Month: January 2008
Our book forum starts this coming Wednesday, make sure you’ve read at least chapter one by then. You can buy the book here.
…an analysis of strike outs (failing to hit the ball three times in a
row) in American baseball from 1913 to 2006 showed that players whose
first or last names began with K suffered significantly more strikeouts
than other players. Why? Because in baseball scoring, K is used to
denote a strikeout – "For players with this initial, the explicitly
negative performance outcome may feel implicitly less aversive," the
Next, an analysis of 15 years of MBA students’
grades at a large American University showed that students with the
initials C or D achieved significantly lower grades than students whose
initials were unrelated to grade scores, and students with the initials
A or B.
Was this due to the students’ self-preference for their
initials or was it the examiners showing the bias? To test this, Nelson
and Simmons, asked hundreds of other undergrads to report their liking
for the different letters of the alphabet. A subsequent analysis of
their exam scores again showed that students with the initials C or D
performed less well, but only if they had previously shown a preference
for these letters. This shows that affection for one’s own initials
really is playing a role in the patterns being observed here.
study showed how far-reaching these effects can be. An analysis of
392,458 lawyers who studied at 170 law schools showed that as the
quality of law schools declined, so too did the proportion of lawyers
with the initials A or B who had attended.
Here is more. When I think of the letter K, I think of Ted Kluszewski, Harmon Killebrew, and brawny Poles who swing for the fences. Maybe that’s lame, but I don’t see that names with "S" strike out more often, or that names with "H" hit more home runs. Maybe "K" has special power, just ask Franz Kafka. The A and B stuff puzzles me too, but it also doesn’t seem consistent with other parameters on the power of suggestion. I also would expect the C and D names to do better than average, given all the names lower in the alphabet, at least if there is going to be an effect at all. Are people whose names start with the letter "B" more likely to be bloggers?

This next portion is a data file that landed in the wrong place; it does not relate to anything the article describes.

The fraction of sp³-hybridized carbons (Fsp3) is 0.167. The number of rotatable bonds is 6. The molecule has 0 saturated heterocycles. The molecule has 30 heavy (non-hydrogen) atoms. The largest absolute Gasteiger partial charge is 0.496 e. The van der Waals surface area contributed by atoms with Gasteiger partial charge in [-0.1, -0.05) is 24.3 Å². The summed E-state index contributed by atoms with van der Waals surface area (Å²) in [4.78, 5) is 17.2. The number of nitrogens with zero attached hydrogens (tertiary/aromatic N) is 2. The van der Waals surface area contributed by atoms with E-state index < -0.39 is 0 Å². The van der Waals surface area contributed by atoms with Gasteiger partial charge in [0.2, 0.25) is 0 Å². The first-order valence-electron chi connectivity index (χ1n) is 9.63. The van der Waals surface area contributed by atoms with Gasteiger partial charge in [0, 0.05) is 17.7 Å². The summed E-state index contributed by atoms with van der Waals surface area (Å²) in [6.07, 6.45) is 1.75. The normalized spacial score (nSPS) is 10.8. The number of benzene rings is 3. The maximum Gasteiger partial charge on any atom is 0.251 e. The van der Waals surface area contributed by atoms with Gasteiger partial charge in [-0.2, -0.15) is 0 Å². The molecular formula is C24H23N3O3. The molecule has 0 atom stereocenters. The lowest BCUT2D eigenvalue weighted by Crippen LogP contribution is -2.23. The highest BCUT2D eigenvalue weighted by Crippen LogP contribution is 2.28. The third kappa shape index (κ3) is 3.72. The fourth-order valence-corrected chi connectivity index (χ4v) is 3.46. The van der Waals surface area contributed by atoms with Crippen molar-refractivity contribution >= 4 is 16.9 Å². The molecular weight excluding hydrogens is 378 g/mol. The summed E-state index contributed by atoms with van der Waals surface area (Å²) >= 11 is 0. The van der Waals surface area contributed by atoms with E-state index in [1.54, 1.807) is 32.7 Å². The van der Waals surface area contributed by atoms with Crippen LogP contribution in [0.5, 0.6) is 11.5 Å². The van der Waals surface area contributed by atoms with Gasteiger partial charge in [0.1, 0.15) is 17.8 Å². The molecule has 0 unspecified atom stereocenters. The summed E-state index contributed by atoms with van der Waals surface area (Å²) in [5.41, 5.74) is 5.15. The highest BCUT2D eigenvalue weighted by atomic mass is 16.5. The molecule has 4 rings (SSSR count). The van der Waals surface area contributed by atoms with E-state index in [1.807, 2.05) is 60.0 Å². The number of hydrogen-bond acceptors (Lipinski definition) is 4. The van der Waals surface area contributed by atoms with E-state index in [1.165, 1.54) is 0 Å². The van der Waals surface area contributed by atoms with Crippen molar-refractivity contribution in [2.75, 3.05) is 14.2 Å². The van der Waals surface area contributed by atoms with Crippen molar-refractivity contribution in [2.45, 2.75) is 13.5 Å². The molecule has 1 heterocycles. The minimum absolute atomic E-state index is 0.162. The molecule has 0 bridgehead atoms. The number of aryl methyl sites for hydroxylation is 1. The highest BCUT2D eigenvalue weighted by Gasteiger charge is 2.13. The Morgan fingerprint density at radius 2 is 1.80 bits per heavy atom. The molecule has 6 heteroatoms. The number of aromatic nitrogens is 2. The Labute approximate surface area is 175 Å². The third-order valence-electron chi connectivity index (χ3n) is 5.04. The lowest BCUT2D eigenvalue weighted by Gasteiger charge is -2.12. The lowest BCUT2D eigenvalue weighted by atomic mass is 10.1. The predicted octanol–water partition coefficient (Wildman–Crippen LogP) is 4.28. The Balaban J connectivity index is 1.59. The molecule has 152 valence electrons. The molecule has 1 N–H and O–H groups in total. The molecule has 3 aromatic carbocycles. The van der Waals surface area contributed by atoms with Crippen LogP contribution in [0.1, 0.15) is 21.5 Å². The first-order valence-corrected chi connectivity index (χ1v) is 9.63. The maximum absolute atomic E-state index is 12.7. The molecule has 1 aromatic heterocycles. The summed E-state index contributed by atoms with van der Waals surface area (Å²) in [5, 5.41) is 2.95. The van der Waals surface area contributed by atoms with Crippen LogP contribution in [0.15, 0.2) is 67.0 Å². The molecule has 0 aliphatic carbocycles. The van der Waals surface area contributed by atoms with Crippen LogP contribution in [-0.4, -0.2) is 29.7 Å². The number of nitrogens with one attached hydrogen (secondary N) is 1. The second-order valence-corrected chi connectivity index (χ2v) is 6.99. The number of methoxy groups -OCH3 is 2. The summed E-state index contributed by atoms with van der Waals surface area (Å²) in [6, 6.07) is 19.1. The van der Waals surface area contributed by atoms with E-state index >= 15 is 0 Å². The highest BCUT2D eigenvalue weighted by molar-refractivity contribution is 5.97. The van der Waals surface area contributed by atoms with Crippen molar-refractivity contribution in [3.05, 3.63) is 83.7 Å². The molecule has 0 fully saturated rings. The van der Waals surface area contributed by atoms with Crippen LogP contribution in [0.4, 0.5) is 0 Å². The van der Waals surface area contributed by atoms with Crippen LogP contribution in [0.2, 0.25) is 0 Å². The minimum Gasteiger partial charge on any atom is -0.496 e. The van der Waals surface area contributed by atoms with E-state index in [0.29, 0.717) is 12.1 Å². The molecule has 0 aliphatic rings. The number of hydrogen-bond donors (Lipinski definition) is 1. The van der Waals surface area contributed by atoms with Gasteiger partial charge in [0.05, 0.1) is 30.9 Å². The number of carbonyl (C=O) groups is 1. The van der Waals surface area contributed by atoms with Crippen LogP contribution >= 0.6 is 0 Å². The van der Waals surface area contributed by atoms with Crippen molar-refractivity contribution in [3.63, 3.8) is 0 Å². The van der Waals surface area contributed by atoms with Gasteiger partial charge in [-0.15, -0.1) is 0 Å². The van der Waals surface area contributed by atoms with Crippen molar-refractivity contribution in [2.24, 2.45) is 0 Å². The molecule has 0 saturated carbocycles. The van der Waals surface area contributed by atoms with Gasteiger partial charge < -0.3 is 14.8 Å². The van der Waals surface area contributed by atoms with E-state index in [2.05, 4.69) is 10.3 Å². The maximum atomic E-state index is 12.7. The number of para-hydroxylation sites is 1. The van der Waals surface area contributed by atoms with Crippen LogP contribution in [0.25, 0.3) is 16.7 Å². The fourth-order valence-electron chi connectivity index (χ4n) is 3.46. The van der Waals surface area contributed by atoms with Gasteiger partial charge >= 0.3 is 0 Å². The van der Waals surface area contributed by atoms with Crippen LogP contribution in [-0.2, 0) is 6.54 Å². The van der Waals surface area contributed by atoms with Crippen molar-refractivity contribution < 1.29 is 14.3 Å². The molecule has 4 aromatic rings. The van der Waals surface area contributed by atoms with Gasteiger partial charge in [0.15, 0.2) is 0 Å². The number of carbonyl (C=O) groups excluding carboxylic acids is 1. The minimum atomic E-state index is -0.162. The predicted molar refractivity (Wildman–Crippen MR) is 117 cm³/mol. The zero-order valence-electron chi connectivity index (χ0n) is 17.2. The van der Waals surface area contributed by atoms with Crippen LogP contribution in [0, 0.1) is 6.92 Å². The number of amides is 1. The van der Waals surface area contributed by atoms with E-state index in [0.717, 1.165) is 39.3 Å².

I’m not contesting the raw tabulations but my gut feeling is that the letters in your name correlate with physique or education or IQ in some other way. One paper is here, I don’t see a lot of controls.
Matt Shapiro and Joel Slemrod report:
Many households received income tax rebates in 2001 of $300 or $600. These rebates represented advance payments of the tax cut from the new 10 percent tax bracket. Based on a survey of a representative sample of households, this paper finds that only 22 percent of households receiving the rebate would spent it. Instead, they would either save it or use it to pay off debt. This very low rate of spending represents a striking break with past behavior, which would have suggested a much higher rate of spending. The low spending rate implies that the tax rebate provided a very limited stimulus to aggregate demand.